A bit of news came home from school last week: “The kids were exposed to a coxsackie virus.” What that is (I learned) is almost anything, from a mild flulike bug to something that causes nasty sores. Whatever: He seemed fine, didn’t show any symptoms, and (once we confirmed that last week’s biter was not the infectious kid) we half-forgot about it.
Then the vomiting began.
A couple of little spitups, and then, when my wife was comforting him in a big hug, a whopper. She was absolutely covered, shoulders to knees. I dived into the linen closet for towels, and we attempted to scrub down the poor little thing (the vomiter, not the vomitee). Eventually my wife went off to the shower, we attempted to hose off our kid in the tub, we checked with our pediatrician, and we put him to bed on a very thick blanket, in hopes that it would catch any last expulsions. It was dramatic, I’ll tell you that. It was also, mercifully for him, over within a few hours. He managed to sleep a more or less full night, and next morning, he was fine, and even ate a normal-ish breakfast. No symptoms since then.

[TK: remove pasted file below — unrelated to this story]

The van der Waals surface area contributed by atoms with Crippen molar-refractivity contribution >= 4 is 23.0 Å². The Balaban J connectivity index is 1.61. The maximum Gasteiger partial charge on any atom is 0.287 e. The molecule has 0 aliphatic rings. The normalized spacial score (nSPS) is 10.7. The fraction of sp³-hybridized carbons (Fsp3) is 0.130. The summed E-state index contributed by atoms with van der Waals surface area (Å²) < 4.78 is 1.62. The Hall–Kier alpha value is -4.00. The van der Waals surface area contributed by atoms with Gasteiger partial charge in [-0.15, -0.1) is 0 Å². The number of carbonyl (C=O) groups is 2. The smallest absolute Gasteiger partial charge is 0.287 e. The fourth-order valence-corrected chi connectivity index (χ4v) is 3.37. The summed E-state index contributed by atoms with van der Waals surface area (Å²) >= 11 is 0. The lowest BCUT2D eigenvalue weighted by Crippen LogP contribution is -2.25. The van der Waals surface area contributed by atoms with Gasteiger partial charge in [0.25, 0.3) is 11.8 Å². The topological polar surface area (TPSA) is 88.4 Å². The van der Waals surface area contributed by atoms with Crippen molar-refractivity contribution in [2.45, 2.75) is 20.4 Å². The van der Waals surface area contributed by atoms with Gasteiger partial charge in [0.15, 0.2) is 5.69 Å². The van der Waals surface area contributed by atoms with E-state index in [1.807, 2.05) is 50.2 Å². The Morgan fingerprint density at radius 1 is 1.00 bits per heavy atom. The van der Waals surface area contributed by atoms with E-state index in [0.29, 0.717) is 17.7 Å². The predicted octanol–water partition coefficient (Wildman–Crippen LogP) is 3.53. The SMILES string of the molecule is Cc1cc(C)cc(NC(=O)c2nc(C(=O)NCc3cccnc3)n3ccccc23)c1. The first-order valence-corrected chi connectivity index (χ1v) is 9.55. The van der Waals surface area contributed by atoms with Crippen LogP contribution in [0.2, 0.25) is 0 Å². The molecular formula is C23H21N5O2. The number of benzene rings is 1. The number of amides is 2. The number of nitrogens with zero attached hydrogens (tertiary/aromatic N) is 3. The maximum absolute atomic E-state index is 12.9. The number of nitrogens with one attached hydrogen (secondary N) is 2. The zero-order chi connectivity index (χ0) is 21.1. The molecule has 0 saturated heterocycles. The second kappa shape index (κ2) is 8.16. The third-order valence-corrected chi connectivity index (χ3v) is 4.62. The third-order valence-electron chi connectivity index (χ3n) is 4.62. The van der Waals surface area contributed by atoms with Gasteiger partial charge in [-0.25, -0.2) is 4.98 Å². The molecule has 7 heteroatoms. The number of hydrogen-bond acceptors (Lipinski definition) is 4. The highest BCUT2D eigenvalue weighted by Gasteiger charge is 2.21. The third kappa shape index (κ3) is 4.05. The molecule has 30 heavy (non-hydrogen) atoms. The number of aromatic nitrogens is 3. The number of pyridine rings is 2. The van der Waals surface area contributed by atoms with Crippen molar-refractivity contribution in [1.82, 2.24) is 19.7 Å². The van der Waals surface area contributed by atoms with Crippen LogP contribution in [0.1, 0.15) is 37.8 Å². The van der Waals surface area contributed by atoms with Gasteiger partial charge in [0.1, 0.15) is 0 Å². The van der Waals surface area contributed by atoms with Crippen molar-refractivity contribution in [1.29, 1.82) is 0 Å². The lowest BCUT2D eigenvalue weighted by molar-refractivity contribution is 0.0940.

But it was not, as I was going around saying, “projectile vomiting.” That is something that (apparently) requires more than yakking a couple of gallons of stuff all over your mother with a certain amount of force. No, “projectile” means just that–as one Website put it, “it will arc over the end of the crib.” As impressive as this was, it wasn’t that.
I did come out of this, however, noticing that I like deploying terminology like “projectile vomiting.” It gives an incident heft, importance. If it’s projectile, it is Schwarzeneggerian in its violence and faintly military direction. If it’s just throwing up, it’s just stinky and annoying and generally troubling. No fun at all. Not even eighteen months old, and we’ve already got him on a performance track–and he is, or we are, already falling short. Sigh.